Am I Doing This Right? Meditating With Others

The latest installment in our series of helpful answers to common meditation questions.

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What’s the value of meditating with others? I live out in the country now, and I’m getting lonely meditating by myself. Any suggestions?

Meditation, as the saying goes, is simple but not easy. Meditating with other people provides
a powerful support network, both in terms of having a shared space and in being able to banter about questions and ideas. The camaraderie of being with others around a common interest cannot be overestimated. The good news is that you have options to practice with others no matter where you live. There are now numerous online options for group meditation and classes, which a simple search can show you.

Additionally, you can make plans to do a silent meditation retreat once per year, or see if there is interest in your own community for starting a weekly sitting group—often we don’t know how many meditators are in our locality until we start asking around. Even joining with one other person can make a big difference. Practicing with others helps keep us engaged, interested, and disciplined.

In the meantime, bring interest and curiosity to the feeling of loneliness. This is wonderful grist for the practice mill. How does the emotion of loneliness manifest physically—what body sensations are present when it arises?

Tara Healey is program director and Jonathan Roberts is operations manager for Mindfulness- Based Learning at Harvard Pilgrim Health Care.

I’m so fidgety and I don’t seem to get any relief. What am I getting out of this? Maybe I’m not cut out for it.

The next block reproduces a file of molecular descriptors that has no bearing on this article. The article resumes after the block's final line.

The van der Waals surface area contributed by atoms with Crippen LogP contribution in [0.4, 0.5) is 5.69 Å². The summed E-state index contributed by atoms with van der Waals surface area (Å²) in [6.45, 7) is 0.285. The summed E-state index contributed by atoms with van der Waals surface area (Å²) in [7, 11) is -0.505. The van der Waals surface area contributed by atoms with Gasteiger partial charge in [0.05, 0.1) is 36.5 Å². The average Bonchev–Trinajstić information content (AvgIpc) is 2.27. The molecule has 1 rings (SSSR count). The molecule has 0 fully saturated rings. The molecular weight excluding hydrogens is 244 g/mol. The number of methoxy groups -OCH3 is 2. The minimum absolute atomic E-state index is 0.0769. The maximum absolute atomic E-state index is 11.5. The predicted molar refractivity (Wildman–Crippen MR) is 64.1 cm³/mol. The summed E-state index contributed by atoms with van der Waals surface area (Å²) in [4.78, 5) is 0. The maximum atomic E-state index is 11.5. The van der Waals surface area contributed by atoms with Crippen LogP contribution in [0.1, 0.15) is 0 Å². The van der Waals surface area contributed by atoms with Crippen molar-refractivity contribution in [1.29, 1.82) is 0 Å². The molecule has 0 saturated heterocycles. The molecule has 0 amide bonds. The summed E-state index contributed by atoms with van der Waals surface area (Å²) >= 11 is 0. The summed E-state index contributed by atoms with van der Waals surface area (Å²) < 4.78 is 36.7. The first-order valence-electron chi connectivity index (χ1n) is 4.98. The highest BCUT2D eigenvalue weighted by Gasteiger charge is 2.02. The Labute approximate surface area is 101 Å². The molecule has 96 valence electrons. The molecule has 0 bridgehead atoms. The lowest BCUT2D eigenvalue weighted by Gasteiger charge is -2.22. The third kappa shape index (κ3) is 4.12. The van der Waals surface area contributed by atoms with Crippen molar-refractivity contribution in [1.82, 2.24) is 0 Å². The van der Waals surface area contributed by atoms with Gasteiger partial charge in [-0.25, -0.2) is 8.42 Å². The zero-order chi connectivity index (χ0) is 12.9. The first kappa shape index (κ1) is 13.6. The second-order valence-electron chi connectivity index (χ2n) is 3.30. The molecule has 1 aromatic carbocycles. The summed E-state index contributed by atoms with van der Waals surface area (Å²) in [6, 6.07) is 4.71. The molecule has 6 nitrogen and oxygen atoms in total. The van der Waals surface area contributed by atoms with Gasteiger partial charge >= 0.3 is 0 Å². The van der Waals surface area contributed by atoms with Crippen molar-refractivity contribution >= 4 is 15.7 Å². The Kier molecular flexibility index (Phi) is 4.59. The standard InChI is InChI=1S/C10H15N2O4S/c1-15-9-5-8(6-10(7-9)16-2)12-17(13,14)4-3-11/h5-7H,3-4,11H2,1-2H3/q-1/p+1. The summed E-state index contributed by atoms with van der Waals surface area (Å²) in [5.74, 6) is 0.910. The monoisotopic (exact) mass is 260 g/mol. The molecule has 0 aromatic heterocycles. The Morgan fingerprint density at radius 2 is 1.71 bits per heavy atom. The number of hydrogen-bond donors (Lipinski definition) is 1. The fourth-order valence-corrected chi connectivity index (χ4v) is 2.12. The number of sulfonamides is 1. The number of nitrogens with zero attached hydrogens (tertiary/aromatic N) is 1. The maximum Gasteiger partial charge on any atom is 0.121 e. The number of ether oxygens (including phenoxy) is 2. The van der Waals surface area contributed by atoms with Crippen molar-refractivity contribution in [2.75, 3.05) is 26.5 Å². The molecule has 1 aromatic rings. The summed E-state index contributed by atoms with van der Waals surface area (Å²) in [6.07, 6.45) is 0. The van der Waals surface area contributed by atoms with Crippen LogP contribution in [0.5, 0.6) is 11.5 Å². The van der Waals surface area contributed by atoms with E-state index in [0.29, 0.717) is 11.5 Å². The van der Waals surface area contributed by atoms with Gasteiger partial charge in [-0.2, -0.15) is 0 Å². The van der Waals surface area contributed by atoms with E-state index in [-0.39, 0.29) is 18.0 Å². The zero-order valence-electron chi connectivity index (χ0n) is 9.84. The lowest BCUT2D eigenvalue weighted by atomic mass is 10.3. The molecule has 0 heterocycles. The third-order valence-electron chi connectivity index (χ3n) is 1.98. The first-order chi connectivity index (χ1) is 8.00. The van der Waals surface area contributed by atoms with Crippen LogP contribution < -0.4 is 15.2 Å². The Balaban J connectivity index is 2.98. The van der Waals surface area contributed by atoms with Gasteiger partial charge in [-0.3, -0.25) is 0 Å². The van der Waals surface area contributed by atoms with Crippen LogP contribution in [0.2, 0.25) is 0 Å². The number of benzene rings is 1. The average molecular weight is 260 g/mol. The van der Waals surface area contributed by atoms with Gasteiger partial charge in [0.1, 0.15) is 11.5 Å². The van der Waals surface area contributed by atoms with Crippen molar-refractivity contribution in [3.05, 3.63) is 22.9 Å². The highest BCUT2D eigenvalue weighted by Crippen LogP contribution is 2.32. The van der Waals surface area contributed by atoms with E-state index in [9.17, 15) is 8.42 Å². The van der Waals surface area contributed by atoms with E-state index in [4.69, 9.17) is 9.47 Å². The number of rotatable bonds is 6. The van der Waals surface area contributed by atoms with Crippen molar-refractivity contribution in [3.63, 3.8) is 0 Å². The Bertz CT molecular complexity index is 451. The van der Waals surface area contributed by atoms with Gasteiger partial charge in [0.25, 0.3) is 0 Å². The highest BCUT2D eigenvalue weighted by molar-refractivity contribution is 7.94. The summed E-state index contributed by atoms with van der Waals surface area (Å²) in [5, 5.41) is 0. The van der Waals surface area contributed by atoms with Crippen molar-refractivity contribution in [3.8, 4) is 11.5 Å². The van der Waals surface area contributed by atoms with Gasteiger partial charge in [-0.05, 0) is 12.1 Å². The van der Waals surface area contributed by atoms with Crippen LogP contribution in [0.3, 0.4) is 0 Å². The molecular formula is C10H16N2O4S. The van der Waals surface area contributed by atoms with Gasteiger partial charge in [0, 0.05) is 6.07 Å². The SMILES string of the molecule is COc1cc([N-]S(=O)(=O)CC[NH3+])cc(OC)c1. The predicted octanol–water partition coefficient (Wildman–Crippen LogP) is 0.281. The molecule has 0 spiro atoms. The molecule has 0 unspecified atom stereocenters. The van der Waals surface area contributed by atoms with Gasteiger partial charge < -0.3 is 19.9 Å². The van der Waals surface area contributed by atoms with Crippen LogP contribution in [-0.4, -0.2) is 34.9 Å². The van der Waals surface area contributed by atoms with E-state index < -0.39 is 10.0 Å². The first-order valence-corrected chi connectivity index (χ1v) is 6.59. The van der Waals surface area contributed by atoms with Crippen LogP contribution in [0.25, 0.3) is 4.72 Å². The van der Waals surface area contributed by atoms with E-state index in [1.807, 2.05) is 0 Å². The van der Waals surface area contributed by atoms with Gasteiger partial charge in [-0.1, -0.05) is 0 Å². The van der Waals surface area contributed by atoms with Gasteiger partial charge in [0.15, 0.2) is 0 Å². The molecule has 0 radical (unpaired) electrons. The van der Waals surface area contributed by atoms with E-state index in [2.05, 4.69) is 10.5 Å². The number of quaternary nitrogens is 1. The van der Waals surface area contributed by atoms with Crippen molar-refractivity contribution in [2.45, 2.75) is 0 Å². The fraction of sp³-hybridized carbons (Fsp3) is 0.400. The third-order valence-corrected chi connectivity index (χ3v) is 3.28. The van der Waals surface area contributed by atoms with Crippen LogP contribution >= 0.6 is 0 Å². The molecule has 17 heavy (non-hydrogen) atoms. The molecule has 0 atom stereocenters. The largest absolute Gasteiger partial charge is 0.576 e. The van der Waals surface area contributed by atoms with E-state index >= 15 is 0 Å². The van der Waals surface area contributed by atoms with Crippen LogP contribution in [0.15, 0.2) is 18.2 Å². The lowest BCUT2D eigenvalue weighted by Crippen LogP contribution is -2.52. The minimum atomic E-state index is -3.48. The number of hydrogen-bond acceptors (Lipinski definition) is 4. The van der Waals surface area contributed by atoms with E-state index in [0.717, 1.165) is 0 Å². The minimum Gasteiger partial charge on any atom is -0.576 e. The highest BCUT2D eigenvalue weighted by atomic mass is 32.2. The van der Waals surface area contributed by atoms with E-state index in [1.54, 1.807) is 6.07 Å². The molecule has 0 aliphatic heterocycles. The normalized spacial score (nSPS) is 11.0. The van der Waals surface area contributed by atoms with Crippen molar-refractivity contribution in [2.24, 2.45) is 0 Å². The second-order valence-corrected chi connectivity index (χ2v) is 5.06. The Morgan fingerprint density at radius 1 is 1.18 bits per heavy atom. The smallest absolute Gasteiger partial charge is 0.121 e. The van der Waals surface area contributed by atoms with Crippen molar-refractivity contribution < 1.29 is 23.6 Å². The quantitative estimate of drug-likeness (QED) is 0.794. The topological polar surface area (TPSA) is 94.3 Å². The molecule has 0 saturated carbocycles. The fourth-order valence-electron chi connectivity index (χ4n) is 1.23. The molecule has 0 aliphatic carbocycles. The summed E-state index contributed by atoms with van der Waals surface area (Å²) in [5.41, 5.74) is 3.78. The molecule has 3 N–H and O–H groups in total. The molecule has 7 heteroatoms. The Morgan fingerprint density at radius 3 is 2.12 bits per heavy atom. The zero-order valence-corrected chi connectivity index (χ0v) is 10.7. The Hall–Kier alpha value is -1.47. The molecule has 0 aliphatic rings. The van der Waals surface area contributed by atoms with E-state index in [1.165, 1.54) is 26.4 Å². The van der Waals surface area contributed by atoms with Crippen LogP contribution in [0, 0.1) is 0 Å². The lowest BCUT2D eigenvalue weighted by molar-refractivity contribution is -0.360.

So, feeling fidgety does not reconcile with your ideas about what mindfulness or meditation are all about? First things first: check your expectations. Are you engaging in this practice with the expectation that when you sit down to meditate you will feel all calm and “zen”? You’re not alone; this is a common misconception. I mean, why else would you engage in something like this? The key, then, is to hold your expectations lightly, and approach practice with a mindset of receptivity, curiosity, interest, and patience.

When you sit down to meditate, you are learning to ease your mind into a steady state, so that mindfulness can best do its job. Bringing attention to breath sensation over and over again supports the cultivation of this sort of steadiness. Yet as we sit in meditation, all kinds of things occur—thoughts, emotions, body sensations, etc. How will you relate to what is happening? Can you approach even the fact of being fidgety with a curious and receptive mindset? What does fidgety actually feel like? What body sensations accompany the experience of it? What is the raw data? What thoughts are you observing?

Asking these questions invites you to relate to what is unwanted or unexpected with a bit more space and less contraction. This applies to sound, too. We rarely have perfect conditions for practice. Can you learn to experience sound as sound, rather than as noise? But you don’t have to take our word for it. Try it for yourself. What is your experience like when you drop resistance and take in sensations directly, without added commentary?

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